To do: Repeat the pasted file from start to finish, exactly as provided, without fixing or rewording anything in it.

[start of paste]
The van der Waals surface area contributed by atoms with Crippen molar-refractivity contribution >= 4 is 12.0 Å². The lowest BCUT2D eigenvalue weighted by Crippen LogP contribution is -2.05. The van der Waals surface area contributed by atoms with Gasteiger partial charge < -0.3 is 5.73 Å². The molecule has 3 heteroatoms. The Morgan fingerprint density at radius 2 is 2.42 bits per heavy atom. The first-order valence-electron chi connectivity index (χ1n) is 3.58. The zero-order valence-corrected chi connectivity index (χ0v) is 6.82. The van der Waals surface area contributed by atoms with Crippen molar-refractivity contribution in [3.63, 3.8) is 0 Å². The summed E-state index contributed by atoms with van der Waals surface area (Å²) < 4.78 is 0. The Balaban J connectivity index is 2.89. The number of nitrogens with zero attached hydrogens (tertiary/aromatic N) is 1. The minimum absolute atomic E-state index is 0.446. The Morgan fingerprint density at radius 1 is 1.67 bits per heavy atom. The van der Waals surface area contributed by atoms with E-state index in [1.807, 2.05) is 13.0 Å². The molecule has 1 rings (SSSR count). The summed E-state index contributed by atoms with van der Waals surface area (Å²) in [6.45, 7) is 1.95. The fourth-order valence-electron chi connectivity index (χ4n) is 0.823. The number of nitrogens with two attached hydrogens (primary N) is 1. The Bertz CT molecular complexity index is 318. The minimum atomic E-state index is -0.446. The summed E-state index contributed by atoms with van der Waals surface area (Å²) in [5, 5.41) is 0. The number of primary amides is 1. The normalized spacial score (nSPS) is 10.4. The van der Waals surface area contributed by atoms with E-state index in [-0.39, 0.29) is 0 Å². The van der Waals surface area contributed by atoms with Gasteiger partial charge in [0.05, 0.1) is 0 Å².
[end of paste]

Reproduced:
The van der Waals surface area contributed by atoms with Crippen molar-refractivity contribution >= 4 is 12.0 Å². The lowest BCUT2D eigenvalue weighted by Crippen LogP contribution is -2.05. The van der Waals surface area contributed by atoms with Gasteiger partial charge < -0.3 is 5.73 Å². The molecule has 3 heteroatoms. The Morgan fingerprint density at radius 2 is 2.42 bits per heavy atom. The first-order valence-electron chi connectivity index (χ1n) is 3.58. The zero-order valence-corrected chi connectivity index (χ0v) is 6.82. The van der Waals surface area contributed by atoms with Crippen molar-refractivity contribution in [3.63, 3.8) is 0 Å². The summed E-state index contributed by atoms with van der Waals surface area (Å²) < 4.78 is 0. The Balaban J connectivity index is 2.89. The number of nitrogens with zero attached hydrogens (tertiary/aromatic N) is 1. The minimum absolute atomic E-state index is 0.446. The Morgan fingerprint density at radius 1 is 1.67 bits per heavy atom. The van der Waals surface area contributed by atoms with E-state index in [1.807, 2.05) is 13.0 Å². The molecule has 1 rings (SSSR count). The summed E-state index contributed by atoms with van der Waals surface area (Å²) in [6.45, 7) is 1.95. The fourth-order valence-electron chi connectivity index (χ4n) is 0.823. The number of nitrogens with two attached hydrogens (primary N) is 1. The Bertz CT molecular complexity index is 318. The minimum atomic E-state index is -0.446. The summed E-state index contributed by atoms with van der Waals surface area (Å²) in [5, 5.41) is 0. The number of primary amides is 1. The normalized spacial score (nSPS) is 10.4. The van der Waals surface area contributed by atoms with E-state index in [-0.39, 0.29) is 0 Å². The van der Waals surface area contributed by atoms with Gasteiger partial charge in [0.05, 0.1) is 0 Å².